|Traffic in the rain on I-5 from the Skidmore Overpass|
it pours, right? Read on—& welcome to another Rose City Wednesday!
At least in North America, it’s a pretty well known fact that the Pacific Northwest is a rainy area. Both my newly adopted home city of Portland & Seattle have that reputation, & it is well-deserved—yes, it rains a lot in these parts.
But you may be interested to learn that neither Portland nor Seattle rank in the top 10 rainiest cities in the continental U.S.; Mobile, Alabama ranks #1 on the list, & in fact all of the top 10 cities are in the southeast, & most are along the Gulf of Mexico. Furthermore, if one looks at an extended version of the list, no Pacific Northwest cities appear until Olympia, Washington at #24. Now, if you change the criteria from the amount of rainfall received to the number of rainy days per year, things change a bit; in this case Olympia has the dubious distinction of being #1, & Eugene, Oregon comes in at #5; but otherwise, once again you have all southeastern cities.
|Drizzle & soggy streets on N. Mississippi Ave|
How can this be? Well, a few things to keep in mind. One, much of the rainfall in Portland is in the form of drizzle, as opposed to the out-&-out cloudbursts that happen in the southeast, & even along the eastern seaboard in general in the summer months. That’s not to say that there are no soaking rainstorms, but it is to say that on many “rainy” days the rainfall is more of a nuisance than an absolute deterrent, even to those of us who travel a lot on foot & wait at bus stops.
Another thing to note in terms of the reputation that Portland, Seattle & the Northwest in general hold, is that it does get cloudy here. In fact, in a separate study of the U.S. cities with the most cloud cover, Seattle came in at #4 & Portland at #5, with all the top five cities being located in either Oregon or Washington (Astoria, Oregon, on the coast, is #1.)
|Overcast? Yes, a lot!|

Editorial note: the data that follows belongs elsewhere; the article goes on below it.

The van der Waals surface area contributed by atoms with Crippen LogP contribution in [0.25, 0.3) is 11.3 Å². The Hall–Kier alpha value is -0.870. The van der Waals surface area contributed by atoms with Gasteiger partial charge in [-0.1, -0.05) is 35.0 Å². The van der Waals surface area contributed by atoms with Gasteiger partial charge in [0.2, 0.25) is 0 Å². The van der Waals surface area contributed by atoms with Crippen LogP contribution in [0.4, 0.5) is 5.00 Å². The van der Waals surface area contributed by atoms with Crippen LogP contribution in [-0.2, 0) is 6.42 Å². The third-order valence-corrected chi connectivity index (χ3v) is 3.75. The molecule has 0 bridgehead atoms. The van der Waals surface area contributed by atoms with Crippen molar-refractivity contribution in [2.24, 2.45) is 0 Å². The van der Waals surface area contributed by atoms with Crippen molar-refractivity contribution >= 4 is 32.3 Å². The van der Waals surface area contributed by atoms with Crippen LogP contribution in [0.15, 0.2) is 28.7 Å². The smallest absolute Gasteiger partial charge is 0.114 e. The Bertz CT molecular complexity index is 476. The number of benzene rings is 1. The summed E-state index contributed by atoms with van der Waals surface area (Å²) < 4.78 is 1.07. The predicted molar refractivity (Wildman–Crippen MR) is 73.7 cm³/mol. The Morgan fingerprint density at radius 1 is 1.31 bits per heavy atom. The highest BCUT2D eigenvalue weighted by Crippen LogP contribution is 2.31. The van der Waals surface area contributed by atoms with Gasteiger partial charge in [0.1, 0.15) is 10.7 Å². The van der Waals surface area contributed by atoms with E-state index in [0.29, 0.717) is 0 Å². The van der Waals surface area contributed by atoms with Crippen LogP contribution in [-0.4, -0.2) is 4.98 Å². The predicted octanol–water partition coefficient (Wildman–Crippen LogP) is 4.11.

In addition, Portland has the rainy/dry (or at least, considerably less rainy) season phenomenon. From October thru March, there is at least three inches of precipitation each month (October being the lowest on average with 3 inches even), peaking at 5.64 in November. Of the 26 plus inches of precipitation that falls on an average in those six months, only 2.5 inches on an average is snow (with February averaging 1.2 inches per year as the snowiest month), so a lot of rain is coming down in a 6 month period. & in fact, if we go back to the Weatherbill study I quoted earlier, we find that Portland (& Seattle of course) rank in the top five rainiest cities in the U.S. when we look just at that six month stretch (Portland being slightly rainier than Seattle during the first three months, & vice versa during the second three month period.)
|The Spurs of the Moment at Garden Eclectica, Portland: Eberle Umbach, Dani Leone, Chris Leone & Yrs Truly|
Of course, as this photo illustrates, it can rain here most any time—this isn’t California, where the Major League baseball teams frequently go a season or two with no rainouts. That photo was taken in June 2007!
So, as I was told when I moved here: an umbrella is often more of a nuisance than a necessity, but a hat &/or hoodie—yes, you’ll need that for sure!